Coming up with a strategy and set of principles


Advice and information on devising a basic political and strategic programme for your organisation.

Submitted by Steven. on October 13, 2006

If you are going to be involved in struggles as an organisation (rather then a loose collection of individuals), and you want to have an influence on them that you will then need to act in unity. To do this you need to agree what it is your fighting for and what tactics you think that struggle or movement should be using.

Furthermore, over the course of the last 150 years of working class struggles, many lessons can be learned about what sort of ideas and strategies have failed and which have been successful. It is important to learn these lessons and distil them into the theoretical foundation of your organisation, so that you don't end up repeating the mistakes of the past.

We recommend, therefore, coming up with a basic set of aims and principles to your organisation which briefly and clearly outline your understanding of the world and how you believe you can go about changing it.

Some find the best way of putting this together is to start by a process of education and discussion around some key issues or historical lessons and then move onto creating written policy that can be debated, amended and if necessary voted on point by point. We have a sample basic set of aims and principles for revolutionary organisations here, which you could use as a model to work from.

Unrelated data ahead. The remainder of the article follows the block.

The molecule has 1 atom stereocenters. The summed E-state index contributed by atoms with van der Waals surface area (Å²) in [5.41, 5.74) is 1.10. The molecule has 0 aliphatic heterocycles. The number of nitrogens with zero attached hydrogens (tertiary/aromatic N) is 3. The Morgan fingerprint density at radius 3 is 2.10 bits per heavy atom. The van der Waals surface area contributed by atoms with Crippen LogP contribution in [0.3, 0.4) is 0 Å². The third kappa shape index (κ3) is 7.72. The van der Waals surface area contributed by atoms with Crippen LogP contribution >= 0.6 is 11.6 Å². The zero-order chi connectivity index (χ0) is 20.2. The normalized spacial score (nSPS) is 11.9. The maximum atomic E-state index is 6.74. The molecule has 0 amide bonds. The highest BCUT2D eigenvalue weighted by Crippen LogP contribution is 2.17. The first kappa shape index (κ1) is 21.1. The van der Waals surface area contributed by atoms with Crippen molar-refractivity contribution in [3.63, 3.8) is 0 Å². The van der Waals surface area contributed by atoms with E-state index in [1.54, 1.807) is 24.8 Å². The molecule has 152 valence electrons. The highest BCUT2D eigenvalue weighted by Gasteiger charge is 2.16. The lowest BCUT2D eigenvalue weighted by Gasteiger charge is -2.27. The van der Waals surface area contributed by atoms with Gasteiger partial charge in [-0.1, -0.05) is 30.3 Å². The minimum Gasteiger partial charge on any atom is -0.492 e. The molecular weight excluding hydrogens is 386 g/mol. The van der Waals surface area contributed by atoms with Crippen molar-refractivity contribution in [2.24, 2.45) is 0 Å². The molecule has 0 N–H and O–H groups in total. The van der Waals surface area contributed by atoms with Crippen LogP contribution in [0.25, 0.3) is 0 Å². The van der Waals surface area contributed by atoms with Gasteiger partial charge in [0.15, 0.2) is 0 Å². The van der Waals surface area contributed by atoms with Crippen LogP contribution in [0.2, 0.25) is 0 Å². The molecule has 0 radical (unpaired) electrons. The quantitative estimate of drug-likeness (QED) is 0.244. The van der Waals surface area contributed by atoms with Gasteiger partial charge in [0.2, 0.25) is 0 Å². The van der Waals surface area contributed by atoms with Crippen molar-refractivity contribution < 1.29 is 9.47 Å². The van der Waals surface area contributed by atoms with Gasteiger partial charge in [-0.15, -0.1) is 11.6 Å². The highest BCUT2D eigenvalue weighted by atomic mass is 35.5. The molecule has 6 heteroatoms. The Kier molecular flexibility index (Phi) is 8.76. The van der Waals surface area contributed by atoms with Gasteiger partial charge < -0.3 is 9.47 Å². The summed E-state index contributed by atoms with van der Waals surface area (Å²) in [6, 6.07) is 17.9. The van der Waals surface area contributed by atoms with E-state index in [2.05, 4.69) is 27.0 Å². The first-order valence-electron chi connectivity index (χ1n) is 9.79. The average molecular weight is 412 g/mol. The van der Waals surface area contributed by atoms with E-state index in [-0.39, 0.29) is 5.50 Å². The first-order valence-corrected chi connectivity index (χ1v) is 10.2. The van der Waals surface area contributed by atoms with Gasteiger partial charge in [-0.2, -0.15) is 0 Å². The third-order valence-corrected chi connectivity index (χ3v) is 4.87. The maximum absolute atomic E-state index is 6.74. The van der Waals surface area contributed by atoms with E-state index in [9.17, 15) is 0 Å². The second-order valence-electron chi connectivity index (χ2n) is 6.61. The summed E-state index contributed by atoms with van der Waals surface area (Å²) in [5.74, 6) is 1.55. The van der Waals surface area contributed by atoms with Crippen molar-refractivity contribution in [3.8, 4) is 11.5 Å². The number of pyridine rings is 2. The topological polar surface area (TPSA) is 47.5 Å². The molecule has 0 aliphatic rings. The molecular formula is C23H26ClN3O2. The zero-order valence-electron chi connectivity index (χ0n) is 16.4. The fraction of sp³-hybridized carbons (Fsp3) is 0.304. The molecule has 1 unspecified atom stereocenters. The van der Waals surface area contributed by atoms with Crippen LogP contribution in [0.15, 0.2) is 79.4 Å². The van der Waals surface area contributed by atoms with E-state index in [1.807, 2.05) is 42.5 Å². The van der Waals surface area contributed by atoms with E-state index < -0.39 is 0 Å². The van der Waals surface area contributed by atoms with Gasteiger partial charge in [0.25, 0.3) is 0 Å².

The big advantage of this method is that once things are written down in this way it becomes very clear what exactly has been decided. But it should be understood that these positions should never be seen as 'the end' of a particular debate. They don't represent perfection but rather the best collective understanding and tactics the organisation could generate at that particular time. They should always be open to further debate and amendment as circumstances and knowledge changes. Although it is a good idea to limit major modifications to national conferences so when there is a lot of disagreement you don't end up doing anything but amending position papers!

You'll also want to work out how much agreement you will expect new members to have with the aims and principles before they join. You could consider having a "supporter status" for your organisation so that sympathetic individuals can get involved even though there has not been time to educate them sufficiently on the intricacies of your ideas. 2010